One final note---it is interesting (though not exactly surprising) to see that even in these early issues the CRACKED writers were poking fun at their main inspiration with blatant references to not only Alfred E. himself but EC boss Bill Gaines (the latter even being pictured with his face unobscured unlike old Neuman's) whenever they could get a chance to poke fun at the big guys. Yeah I know that Alfred E.'s visage had been spotted in a variety of MAD knockoffs in the late-fifties (and even in TRUMP), but when I was a kid I was once shocked to see a CRACKED cover where mascot Sylvester P. Smythe was seen sticking pins into a voodoo doll who looked suspiciously like you-know-who. Somehow to an adolescent pus-package such as myself this seemed like a horrid blasphemy, but considering most of the blasphemies that are accepted and whole and true these days it's like well, what else is there gonna be to shock and offend me these days, eh? (or is that yawn...). Still it was quite a shock, and although I hadn't heard of any lawsuits regarding the use of MAD's very own Esky/Playboy bunny I was sure as shootin' under the impression that one was gonna be just around the corner! But then again when I was an adolescent I thought that anybody who was famous and on tee-vee alla time was an automatic millionaire, and when you're twelve you do see the world kinda skewered, y'know?

Sunday, April 05, 2015

Sheesh, I'm still trying to down some rather wretched Christmas candy that's still lying about the abode (some sorta chocolate-covered dog feces dried to a nauseating chewable texture) and now it's Easter---I mean, can you believe it??? Given my luck with holiday candy I'm probably going to have to spend the next six months or so trying to down alla those horrible fruit 'n nut eggs my mother buys because she thinks I like 'em (of course only she does and she ain't fooling anyone one bit because the last thirtysome years have been filled with hints for vanilla fudge and coconut ones!) which certainly does not add up to any tasty sweets gobbling on my part, that's for sure!

Anyway, this particular Easter had me reminiscing of those holidays past undoubtedly because I was much younger then and could appreciate cheapo candy thrills even more, and for some not-so-surprising reason I keep recalling perhaps the most vivid Easter of all. Twas the one from when I was but a little single-digiter, about nine or so but anyway, the entire fambly had returned home from church that Easter morn and what did we find but all of the Easter baskets pilfered! Torn into with candy and boxes chewed up and scattered about the parlor floor amidst the Easter hay with what could be called primal abandon. Upon further discovery we found our dog Sam lying at the bottom of the cellar stairs deathly ill whilst moaning his guts away! Y'see, dogs and chocolate don't exactly go together---we didn't know that at the time---and here Sam snuck into the forbidden parlor area on the hunt for food, ate all of the goodies he could stand and was sick as what else but a dog because of his misdeeds!

I still chortle over that even all these years later, and even though Sam might have learned his lesson I sure didn't because I would give the pooch a piece of my Hershey's bar whenever he would beg and maybe if a li'l bit didn't hurt him that much I'm sure his mind remembered that sunny spring day when he certainly did bite off more than he could chew! Or should that be digest... But its those kinda memories that I cherish most even if the wretched ones about school and being banged into that round hole with a mallet usually take center stage in my sometimes not-so-rheumy reminiscences.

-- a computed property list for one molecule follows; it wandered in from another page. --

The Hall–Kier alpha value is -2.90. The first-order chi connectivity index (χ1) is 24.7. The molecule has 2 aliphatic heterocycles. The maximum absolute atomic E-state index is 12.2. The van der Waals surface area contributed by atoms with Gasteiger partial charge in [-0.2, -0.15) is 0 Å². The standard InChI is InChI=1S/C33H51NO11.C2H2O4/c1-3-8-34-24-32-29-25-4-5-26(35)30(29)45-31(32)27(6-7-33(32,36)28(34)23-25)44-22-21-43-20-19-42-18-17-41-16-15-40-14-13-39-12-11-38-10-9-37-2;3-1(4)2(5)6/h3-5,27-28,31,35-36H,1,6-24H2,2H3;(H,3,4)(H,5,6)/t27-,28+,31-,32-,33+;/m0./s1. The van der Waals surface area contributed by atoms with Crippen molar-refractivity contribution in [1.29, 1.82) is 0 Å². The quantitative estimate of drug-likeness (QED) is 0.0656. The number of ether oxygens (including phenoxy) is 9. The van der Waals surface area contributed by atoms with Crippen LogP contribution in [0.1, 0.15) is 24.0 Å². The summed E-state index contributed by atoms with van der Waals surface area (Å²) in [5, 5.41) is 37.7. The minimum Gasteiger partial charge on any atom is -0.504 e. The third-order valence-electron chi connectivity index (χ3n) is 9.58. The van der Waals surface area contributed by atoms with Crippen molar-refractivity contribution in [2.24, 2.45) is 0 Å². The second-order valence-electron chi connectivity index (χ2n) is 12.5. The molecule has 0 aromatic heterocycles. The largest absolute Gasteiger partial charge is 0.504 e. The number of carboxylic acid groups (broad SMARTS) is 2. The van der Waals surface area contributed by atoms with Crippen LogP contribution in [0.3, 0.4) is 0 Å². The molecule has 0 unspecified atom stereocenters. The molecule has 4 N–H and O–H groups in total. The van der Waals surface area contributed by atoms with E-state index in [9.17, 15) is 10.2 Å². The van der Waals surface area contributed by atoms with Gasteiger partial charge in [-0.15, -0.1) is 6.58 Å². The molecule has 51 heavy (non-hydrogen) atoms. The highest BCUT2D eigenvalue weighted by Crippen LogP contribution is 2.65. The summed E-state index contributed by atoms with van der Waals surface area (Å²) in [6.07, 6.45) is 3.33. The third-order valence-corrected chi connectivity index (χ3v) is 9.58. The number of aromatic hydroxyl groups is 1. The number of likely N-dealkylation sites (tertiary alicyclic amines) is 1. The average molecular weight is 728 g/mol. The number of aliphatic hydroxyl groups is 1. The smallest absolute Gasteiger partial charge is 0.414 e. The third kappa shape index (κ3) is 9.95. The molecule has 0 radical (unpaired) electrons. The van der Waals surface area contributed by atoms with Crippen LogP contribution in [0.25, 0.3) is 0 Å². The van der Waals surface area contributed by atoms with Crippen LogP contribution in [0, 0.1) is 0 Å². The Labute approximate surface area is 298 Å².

Kinda slow new-disque-wize this go 'round, so other'n the obligatory Bill Shute effort at the end the platters being reviewed are all oldsters that were rescued from within the vast reaches of Cee-Dees that could be found on various boxes sitting on top of my bedroom bookcase (which is filled with even more Cee-Dees if you can believe it!). Just random pics of platters that I might have spun a few times and forgot, or even those I've ignored for whatever reasons when I first snatched 'em up or was given 'em by people who thought I would review the thing post haste! Whatever, here are some spins that I think you'll appreciate reading about (hah!), and if I've convinced any of you to go out and search a copy or two of these I'll REALLY be surprised. I mean, some of you reg'lar visitors to this blog are kinda brain dead, y'know???
Oh, before I get into the good stuff, can anyone direct me to some English translations of any Yves Adrien articles that might be floating about out there in the ether we know as internet???

Crazy Horse-CRAZY MOON CD (Raven, Australia)

The unreleased '78 album sounds about as instant bargain bin as any late-seventies album could, but even I must admit that CRAZY MOON comes off like a much better potential cutout classic than all of those Arthur Fiedler Boston Pops platters you hadda tread through to get to the Monty Python. Sure it's got a whole lotta that El Lay fringe and denim in its slickly-produced sound (I can just see the men behind the control panel engaging in a little extra-curricular activities up their nostrils while this was being recorded) , but beneath the ROLLING STONE-approved comfy jeans candor there's a rather gritty affair that just might appeal to even the more punkier of thou. At least in part, but those parts just might be juicy enough for you to digest.

Hokay I know you're gonna conjure up all sortsa Doobie Brothers vibes in your brain whilst listening to "Dancin' Lady", but I think you might be able to get around the occasional lapses into mediocrity once in awhile.